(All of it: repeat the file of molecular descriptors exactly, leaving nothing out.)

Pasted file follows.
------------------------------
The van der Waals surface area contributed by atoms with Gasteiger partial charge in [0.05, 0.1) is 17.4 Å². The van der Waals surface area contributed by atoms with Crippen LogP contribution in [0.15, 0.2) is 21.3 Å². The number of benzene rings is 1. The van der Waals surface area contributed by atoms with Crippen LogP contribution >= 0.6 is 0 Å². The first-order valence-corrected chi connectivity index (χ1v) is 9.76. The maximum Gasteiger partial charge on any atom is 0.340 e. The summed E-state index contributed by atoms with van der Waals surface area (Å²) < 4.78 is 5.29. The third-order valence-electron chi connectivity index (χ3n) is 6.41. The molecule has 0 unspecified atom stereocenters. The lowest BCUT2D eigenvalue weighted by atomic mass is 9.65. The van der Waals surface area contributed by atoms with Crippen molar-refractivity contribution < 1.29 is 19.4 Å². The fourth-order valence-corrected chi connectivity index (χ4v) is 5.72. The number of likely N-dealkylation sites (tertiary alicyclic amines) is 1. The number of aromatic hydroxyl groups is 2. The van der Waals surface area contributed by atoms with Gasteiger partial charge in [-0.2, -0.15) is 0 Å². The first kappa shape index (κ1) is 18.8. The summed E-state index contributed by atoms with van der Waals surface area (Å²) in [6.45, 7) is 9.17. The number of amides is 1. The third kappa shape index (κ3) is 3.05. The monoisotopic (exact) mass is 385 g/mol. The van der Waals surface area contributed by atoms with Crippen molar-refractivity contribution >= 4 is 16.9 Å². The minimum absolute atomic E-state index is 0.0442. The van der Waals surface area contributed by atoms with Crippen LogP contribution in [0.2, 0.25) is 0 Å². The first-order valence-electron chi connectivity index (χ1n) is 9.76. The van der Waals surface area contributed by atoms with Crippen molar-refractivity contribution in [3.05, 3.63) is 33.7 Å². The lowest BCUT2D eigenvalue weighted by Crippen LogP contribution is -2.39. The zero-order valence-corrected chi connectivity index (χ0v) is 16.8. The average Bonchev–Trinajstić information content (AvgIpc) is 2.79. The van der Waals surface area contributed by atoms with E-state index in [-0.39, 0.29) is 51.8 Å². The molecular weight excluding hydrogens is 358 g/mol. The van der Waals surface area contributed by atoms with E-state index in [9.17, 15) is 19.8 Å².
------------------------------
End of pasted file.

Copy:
The van der Waals surface area contributed by atoms with Gasteiger partial charge in [0.05, 0.1) is 17.4 Å². The van der Waals surface area contributed by atoms with Crippen LogP contribution in [0.15, 0.2) is 21.3 Å². The number of benzene rings is 1. The van der Waals surface area contributed by atoms with Crippen LogP contribution >= 0.6 is 0 Å². The first-order valence-corrected chi connectivity index (χ1v) is 9.76. The maximum Gasteiger partial charge on any atom is 0.340 e. The summed E-state index contributed by atoms with van der Waals surface area (Å²) < 4.78 is 5.29. The third-order valence-electron chi connectivity index (χ3n) is 6.41. The molecule has 0 unspecified atom stereocenters. The lowest BCUT2D eigenvalue weighted by atomic mass is 9.65. The van der Waals surface area contributed by atoms with Crippen molar-refractivity contribution < 1.29 is 19.4 Å². The fourth-order valence-corrected chi connectivity index (χ4v) is 5.72. The number of likely N-dealkylation sites (tertiary alicyclic amines) is 1. The number of aromatic hydroxyl groups is 2. The van der Waals surface area contributed by atoms with Gasteiger partial charge in [-0.2, -0.15) is 0 Å². The first kappa shape index (κ1) is 18.8. The summed E-state index contributed by atoms with van der Waals surface area (Å²) in [6.45, 7) is 9.17. The number of amides is 1. The third kappa shape index (κ3) is 3.05. The monoisotopic (exact) mass is 385 g/mol. The van der Waals surface area contributed by atoms with Crippen molar-refractivity contribution >= 4 is 16.9 Å². The minimum absolute atomic E-state index is 0.0442. The van der Waals surface area contributed by atoms with Crippen LogP contribution in [0.2, 0.25) is 0 Å². The first-order valence-electron chi connectivity index (χ1n) is 9.76. The van der Waals surface area contributed by atoms with Crippen molar-refractivity contribution in [3.05, 3.63) is 33.7 Å². The lowest BCUT2D eigenvalue weighted by Crippen LogP contribution is -2.39. The zero-order valence-corrected chi connectivity index (χ0v) is 16.8. The average Bonchev–Trinajstić information content (AvgIpc) is 2.79. The van der Waals surface area contributed by atoms with E-state index in [-0.39, 0.29) is 51.8 Å². The molecular weight excluding hydrogens is 358 g/mol. The van der Waals surface area contributed by atoms with E-state index in [9.17, 15) is 19.8 Å².